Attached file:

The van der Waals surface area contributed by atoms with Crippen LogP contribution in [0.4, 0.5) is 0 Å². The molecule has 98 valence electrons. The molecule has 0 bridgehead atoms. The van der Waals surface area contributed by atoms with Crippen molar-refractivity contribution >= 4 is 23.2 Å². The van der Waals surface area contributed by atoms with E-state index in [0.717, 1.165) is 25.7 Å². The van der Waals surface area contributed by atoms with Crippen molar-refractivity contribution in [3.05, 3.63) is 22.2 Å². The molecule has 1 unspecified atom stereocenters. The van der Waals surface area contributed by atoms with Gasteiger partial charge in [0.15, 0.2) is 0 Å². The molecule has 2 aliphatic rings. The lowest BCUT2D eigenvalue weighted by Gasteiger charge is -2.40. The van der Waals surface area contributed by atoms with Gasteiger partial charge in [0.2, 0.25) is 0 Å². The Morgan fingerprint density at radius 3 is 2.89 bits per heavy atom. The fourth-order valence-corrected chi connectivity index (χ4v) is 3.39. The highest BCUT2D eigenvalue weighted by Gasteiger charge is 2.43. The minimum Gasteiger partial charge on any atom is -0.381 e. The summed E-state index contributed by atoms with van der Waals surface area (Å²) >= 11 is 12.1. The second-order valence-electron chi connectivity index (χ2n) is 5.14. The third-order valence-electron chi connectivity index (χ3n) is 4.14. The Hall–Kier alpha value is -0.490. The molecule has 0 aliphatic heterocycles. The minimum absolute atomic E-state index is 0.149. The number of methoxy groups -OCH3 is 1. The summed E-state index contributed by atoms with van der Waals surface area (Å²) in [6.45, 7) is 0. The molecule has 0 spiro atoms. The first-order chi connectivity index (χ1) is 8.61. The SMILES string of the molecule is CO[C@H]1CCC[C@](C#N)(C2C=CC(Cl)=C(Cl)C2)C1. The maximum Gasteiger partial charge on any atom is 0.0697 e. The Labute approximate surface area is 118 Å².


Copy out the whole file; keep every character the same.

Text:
The van der Waals surface area contributed by atoms with Crippen LogP contribution in [0.4, 0.5) is 0 Å². The molecule has 98 valence electrons. The molecule has 0 bridgehead atoms. The van der Waals surface area contributed by atoms with Crippen molar-refractivity contribution >= 4 is 23.2 Å². The van der Waals surface area contributed by atoms with E-state index in [0.717, 1.165) is 25.7 Å². The van der Waals surface area contributed by atoms with Crippen molar-refractivity contribution in [3.05, 3.63) is 22.2 Å². The molecule has 1 unspecified atom stereocenters. The van der Waals surface area contributed by atoms with Gasteiger partial charge in [0.15, 0.2) is 0 Å². The molecule has 2 aliphatic rings. The lowest BCUT2D eigenvalue weighted by Gasteiger charge is -2.40. The van der Waals surface area contributed by atoms with Gasteiger partial charge in [0.2, 0.25) is 0 Å². The Morgan fingerprint density at radius 3 is 2.89 bits per heavy atom. The fourth-order valence-corrected chi connectivity index (χ4v) is 3.39. The highest BCUT2D eigenvalue weighted by Gasteiger charge is 2.43. The minimum Gasteiger partial charge on any atom is -0.381 e. The summed E-state index contributed by atoms with van der Waals surface area (Å²) >= 11 is 12.1. The second-order valence-electron chi connectivity index (χ2n) is 5.14. The third-order valence-electron chi connectivity index (χ3n) is 4.14. The Hall–Kier alpha value is -0.490. The molecule has 0 aliphatic heterocycles. The minimum absolute atomic E-state index is 0.149. The number of methoxy groups -OCH3 is 1. The summed E-state index contributed by atoms with van der Waals surface area (Å²) in [6.45, 7) is 0. The molecule has 0 spiro atoms. The first-order chi connectivity index (χ1) is 8.61. The SMILES string of the molecule is CO[C@H]1CCC[C@](C#N)(C2C=CC(Cl)=C(Cl)C2)C1. The maximum Gasteiger partial charge on any atom is 0.0697 e. The Labute approximate surface area is 118 Å².